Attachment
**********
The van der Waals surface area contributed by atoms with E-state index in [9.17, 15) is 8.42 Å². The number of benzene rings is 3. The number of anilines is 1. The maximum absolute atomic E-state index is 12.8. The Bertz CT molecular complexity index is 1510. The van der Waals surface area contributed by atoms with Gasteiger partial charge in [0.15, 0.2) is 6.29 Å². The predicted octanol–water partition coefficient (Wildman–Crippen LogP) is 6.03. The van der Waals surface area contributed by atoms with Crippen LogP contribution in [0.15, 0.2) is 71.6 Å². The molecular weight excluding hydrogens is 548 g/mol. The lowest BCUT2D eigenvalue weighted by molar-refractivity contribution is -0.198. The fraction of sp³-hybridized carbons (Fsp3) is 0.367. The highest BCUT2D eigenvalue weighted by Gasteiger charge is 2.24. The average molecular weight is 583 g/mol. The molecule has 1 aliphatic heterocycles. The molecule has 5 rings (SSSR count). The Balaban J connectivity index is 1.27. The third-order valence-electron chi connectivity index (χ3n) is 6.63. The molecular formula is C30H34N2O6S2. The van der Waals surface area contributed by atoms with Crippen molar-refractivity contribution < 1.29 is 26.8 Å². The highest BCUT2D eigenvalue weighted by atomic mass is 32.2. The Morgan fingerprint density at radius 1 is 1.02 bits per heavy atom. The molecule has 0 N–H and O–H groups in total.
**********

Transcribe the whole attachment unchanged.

The van der Waals surface area contributed by atoms with E-state index in [9.17, 15) is 8.42 Å². The number of benzene rings is 3. The number of anilines is 1. The maximum absolute atomic E-state index is 12.8. The Bertz CT molecular complexity index is 1510. The van der Waals surface area contributed by atoms with Gasteiger partial charge in [0.15, 0.2) is 6.29 Å². The predicted octanol–water partition coefficient (Wildman–Crippen LogP) is 6.03. The van der Waals surface area contributed by atoms with Crippen LogP contribution in [0.15, 0.2) is 71.6 Å². The molecular weight excluding hydrogens is 548 g/mol. The lowest BCUT2D eigenvalue weighted by molar-refractivity contribution is -0.198. The fraction of sp³-hybridized carbons (Fsp3) is 0.367. The highest BCUT2D eigenvalue weighted by Gasteiger charge is 2.24. The average molecular weight is 583 g/mol. The molecule has 1 aliphatic heterocycles. The molecule has 5 rings (SSSR count). The Balaban J connectivity index is 1.27. The third-order valence-electron chi connectivity index (χ3n) is 6.63. The molecular formula is C30H34N2O6S2. The van der Waals surface area contributed by atoms with Crippen molar-refractivity contribution < 1.29 is 26.8 Å². The highest BCUT2D eigenvalue weighted by atomic mass is 32.2. The Morgan fingerprint density at radius 1 is 1.02 bits per heavy atom. The molecule has 0 N–H and O–H groups in total.